Editorial | The larger truth of Mr Rifai’s intervention
Given the proliferation of all-inclusive hotels in Jamaica, Taleb Rifai should have anticipated the sensitivity of industry officials to any criticism, real or imagined, of that model of tourism and, therefore, should have anticipated the backlash to his call last week for greater social and economic inclusiveness from the sector.
It turned out that to assuage ruffled Jamaicans, Mr Rifai, the outgoing secretary general of the United Nations World Tourism Organization, bristled over a bit of media coverage of his speech, while walking back some of the language, including his reference to a "plantation-style" industry.
"Let me clarify this once and for all. I have great, great respect for all-inclusive resorts ... and all the good people who came and invested and changed lives and changed destinies and developed areas of this country and many, many parts around the world, not just this country," he explained.
Yet, while Mr Rifai, by his choice of words, may have, in the circumstances, left a bit too much room for interpretation, he said nothing wrong. Rather, not only was his speech appropriate to the context of the conference, which was put on by the UNWTO and the Jamaican Government, but in several respects, it echoed the concerns of many societal stakeholders, including this newspaper.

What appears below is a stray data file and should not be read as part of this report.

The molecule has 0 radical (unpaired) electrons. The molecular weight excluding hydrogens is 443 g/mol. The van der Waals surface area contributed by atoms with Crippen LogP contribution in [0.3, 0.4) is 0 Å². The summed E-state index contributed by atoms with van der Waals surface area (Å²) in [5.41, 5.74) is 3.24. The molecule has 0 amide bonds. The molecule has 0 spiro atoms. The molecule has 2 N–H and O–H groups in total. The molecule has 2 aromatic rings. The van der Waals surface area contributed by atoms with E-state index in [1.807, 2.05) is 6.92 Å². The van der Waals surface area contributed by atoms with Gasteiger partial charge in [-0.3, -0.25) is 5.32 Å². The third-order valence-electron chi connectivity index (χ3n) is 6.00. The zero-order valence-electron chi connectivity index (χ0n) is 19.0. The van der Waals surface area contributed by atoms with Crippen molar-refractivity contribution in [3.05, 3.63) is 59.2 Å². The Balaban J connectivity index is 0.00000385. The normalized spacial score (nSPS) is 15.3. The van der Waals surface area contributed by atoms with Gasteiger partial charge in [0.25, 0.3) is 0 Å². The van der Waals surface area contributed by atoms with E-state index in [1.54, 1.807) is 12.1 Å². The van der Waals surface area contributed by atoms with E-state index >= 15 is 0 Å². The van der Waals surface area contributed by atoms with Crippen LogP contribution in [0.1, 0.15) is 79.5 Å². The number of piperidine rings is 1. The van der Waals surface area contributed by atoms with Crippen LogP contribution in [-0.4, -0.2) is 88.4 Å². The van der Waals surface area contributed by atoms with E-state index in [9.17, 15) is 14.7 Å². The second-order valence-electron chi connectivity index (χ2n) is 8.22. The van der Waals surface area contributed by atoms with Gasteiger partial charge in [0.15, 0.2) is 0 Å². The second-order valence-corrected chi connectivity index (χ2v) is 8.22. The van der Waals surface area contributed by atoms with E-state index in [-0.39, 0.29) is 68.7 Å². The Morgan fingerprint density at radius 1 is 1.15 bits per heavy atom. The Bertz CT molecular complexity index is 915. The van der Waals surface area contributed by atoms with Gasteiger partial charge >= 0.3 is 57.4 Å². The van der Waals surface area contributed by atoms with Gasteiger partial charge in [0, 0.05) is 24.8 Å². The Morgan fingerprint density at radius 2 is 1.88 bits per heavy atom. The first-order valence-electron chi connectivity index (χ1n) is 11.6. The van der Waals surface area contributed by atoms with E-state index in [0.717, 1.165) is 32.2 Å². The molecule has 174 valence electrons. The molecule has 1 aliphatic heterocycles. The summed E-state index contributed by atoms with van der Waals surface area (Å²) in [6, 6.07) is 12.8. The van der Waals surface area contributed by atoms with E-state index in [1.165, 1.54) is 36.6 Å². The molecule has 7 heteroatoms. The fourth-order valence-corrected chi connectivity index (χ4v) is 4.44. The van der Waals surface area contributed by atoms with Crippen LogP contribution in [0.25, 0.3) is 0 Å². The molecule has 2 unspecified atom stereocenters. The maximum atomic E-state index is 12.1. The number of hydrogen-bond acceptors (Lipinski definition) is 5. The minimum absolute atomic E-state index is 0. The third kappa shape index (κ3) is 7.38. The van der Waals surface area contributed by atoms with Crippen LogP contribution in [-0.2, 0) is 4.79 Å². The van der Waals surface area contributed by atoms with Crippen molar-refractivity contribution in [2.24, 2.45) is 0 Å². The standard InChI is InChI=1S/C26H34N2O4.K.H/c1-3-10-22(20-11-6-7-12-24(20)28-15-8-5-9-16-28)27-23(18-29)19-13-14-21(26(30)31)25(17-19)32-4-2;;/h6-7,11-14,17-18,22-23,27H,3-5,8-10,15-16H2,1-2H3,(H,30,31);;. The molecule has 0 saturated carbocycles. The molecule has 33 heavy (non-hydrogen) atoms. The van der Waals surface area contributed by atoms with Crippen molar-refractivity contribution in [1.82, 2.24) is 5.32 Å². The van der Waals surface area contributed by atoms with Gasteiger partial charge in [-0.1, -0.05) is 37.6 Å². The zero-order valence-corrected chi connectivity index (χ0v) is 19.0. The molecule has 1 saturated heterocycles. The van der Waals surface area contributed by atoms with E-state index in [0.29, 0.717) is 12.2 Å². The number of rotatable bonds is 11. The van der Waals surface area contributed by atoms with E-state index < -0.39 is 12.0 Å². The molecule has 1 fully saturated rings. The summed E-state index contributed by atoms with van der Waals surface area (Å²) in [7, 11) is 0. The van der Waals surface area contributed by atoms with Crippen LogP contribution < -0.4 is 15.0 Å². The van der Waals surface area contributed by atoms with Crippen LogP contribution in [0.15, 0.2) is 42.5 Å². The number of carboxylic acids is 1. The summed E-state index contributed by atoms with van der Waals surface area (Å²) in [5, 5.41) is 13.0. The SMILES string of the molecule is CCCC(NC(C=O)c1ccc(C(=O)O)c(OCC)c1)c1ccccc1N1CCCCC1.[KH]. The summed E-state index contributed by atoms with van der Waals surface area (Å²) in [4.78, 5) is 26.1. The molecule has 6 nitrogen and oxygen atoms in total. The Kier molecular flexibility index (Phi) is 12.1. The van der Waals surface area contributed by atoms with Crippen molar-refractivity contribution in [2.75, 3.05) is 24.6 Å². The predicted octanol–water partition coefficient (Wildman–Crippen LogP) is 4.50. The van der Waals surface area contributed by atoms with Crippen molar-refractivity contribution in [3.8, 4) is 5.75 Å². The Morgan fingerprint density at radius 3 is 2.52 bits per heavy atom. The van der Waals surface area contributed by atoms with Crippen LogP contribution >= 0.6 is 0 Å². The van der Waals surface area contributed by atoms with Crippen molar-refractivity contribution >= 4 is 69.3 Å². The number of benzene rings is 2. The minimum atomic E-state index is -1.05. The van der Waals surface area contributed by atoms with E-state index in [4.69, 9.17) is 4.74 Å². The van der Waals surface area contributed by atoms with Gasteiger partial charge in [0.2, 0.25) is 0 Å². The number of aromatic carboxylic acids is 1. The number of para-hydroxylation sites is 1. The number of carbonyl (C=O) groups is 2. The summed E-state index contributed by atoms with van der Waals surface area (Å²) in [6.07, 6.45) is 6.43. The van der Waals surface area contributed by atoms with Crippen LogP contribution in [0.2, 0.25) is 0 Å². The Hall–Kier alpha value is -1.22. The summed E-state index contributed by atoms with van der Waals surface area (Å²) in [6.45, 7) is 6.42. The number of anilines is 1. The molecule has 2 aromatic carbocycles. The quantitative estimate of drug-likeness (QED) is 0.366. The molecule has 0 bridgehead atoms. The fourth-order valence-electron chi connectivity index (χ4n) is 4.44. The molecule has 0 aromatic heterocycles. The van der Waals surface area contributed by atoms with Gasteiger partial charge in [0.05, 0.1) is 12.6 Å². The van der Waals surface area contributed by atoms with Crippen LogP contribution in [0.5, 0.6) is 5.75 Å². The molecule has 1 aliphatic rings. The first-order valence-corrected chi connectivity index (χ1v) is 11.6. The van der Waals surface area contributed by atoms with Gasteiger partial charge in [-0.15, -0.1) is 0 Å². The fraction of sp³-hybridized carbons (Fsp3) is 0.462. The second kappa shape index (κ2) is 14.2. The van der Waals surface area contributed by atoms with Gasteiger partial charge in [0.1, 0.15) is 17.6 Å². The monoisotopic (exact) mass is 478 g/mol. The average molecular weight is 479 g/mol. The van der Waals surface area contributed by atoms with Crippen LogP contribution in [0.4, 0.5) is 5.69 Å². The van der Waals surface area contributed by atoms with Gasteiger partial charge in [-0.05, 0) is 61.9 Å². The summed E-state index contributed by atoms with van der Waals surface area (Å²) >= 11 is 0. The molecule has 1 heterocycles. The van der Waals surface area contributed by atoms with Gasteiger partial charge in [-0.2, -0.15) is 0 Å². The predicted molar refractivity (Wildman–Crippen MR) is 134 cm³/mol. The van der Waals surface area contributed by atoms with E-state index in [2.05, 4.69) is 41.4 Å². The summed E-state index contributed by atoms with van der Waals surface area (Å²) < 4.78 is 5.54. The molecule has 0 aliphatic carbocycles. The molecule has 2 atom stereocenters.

In that regard, we hope that any contretemps that emerged from Mr Rifai's remarks didn't perversely colour the final declarations from the conference or cause the Jamaican Government to retreat from the mission encapsulated in the conference's theme of jobs and inclusive growth. That theme was chosen against the backdrop of the United Nations' 2030 development agenda of eradicating poverty in an environment of narrowed disparities, peace, and social inclusion.
It is in that context that Mr Rifai called for greater community involvement in tourism and the elimination of "walls between the visitor and the community".
"We can't let our visitors live in bubbles. That is not acceptable anymore," he said, adding that it was not feasible to have five-star resorts in three-star communities.
We interpreted neither wall nor bubble to be literal, but rather as metaphors for the too-wide chasm that exists between tourism and its host communities, not only in Jamaica and elsewhere in the Caribbean.
Indeed, tourism has proved its resilience as a great contributor to Caribbean economies. In Jamaica, it directly employs around 40,000 people and grosses over US$2 billion a year for the economy. It has improved the quality of life of many people. But it faces many challenges, not the least of which is climate change, which threatens the assets - sand and sea - on which Caribbean industry rests. Further, it didn't require Mr Rifai to warn us about maintaining five-star resorts in suboptimum communities. In too many instances, these communities are of no star at all.
For as this newspaper observed before Mr Rifai spoke: "The squalor of the informal communities in which many tourism workers live, not far from posh resorts, tells its own stories of a shortfall in inclusiveness."
We can, and ought to, have these conversations without it being perceived as an assault on all-inclusives, which should have a full and rightful place in a broad mix of tourism accommodations. As Mr Rifai said, such issues have to be "addressed with great courage and conviction", because at the end of the day, "it is all about people". It is precisely for this reason that Ed Bartlett, the tourism minister, was eager to put Jamaica's resources behind the Montego Bay conference.